Join Steve Wright for an in-depth discussion in this video Exploring basic setup, part of Nuke 6.3 New Features.
The Reconcile3D node is poorly documented so it's a bit of a mystery to most. The two key questions here are what does it do and what do I use it for? To see that, let's load a script. So we'll go to our File>Open select wherever you have your Project Media, go to the Lesson_04_Media folder and select the Reconcile3D Nuke script. We'll open that. Okay, we'll go to the far left backdrop node, select that, and type F to fill the frame and type D to enable all of the nodes.
And we'll double-click on the viewer to see what we got. By the way, these Read nodes found their images because I have an expression in them that tells them to look for them in the same directory that the Nuke script was loaded from. As long as they stay in the same folder, you can put them anywhere you want. So we have a 3D camera scene right here, so let's go look at the 3D setup. We'll switch to our 3D viewer, type F, orbit around, open up the scene node; select the camera, so you can see the action.
So the camera moves horizontally and then pushes in towards the plate. To setup the Reconcile3D node we're going to need an axis. So, we'll go to the 3D tab, click on Axis, and it appears in the 3D viewer. So I want to use this Axis to drive this moon object. So to do that, I want some parallax; I want the moon to move differently than the screen. So I am going to place my 3D target back in Z so that I'll get some parallax between my picture and my axis.
Now if we look through the camera, you see the camera move, you can see the axis is moving relative to the foreground. And let me reposition it somewhere. I want to put the moon up here and may be over there a little bit. So let's say I like that for my 3D axis position. Now I am ready to get the 2D coordinates frame by frame. So we'll switch to the 2D view and add the Reconcile3D node. Come to the Transform tab, select Reconcile3D, and it hooks up to the Axis node which is what we want.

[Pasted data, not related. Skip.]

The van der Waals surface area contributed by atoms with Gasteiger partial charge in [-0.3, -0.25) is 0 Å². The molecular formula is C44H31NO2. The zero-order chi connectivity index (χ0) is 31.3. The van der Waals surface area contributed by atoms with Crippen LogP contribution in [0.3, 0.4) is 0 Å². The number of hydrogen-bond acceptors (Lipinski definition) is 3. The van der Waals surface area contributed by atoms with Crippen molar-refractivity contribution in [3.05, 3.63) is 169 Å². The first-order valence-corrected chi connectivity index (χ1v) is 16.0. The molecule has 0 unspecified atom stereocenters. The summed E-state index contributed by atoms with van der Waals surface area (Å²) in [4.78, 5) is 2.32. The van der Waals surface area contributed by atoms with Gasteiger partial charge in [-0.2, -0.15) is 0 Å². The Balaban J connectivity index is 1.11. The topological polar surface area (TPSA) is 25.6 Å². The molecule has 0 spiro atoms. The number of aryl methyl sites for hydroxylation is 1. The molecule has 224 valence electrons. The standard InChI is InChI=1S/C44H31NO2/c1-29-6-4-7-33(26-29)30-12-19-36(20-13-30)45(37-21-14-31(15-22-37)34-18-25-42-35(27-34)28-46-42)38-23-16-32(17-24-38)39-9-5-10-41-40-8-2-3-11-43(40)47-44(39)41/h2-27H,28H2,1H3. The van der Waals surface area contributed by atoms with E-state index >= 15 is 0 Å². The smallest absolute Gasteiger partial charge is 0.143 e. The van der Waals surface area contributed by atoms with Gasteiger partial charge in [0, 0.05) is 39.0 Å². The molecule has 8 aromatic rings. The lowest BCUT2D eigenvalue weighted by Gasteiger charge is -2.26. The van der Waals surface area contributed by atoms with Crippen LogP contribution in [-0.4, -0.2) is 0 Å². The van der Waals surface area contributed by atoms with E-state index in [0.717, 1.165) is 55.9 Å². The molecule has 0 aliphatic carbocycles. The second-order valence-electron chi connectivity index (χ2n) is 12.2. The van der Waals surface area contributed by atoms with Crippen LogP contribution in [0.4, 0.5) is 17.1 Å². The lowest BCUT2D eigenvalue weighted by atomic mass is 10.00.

The camera input of course goes to the 3D camera, and we are ready to go. Make sure you do not connect anything to the image input here. The Reconcile3D node is going to calculate the 2D position on the screen relative to the camera aperture. So you have to make sure your project settings match your clip. If you hook anything up to the image input here, it's going to change the camera aperture to match that image. In this case, this is a very small 200x200 image, so that will resize all of your tracking data and make it incorrect.
So just remember, the Project settings must match your input clip before you create your keyframes. Okay, we are ready to go, so we come up here to the Reconcile3D Property panel and click Create keyframes. It gives us a frame range choice. If you just want to track a short section, this is where you do it. So we'll click OK, and there we go, right across the screen and done. So there is the output point, this is the 2D point on the screen represented by that 3D point in space as seen by the camera.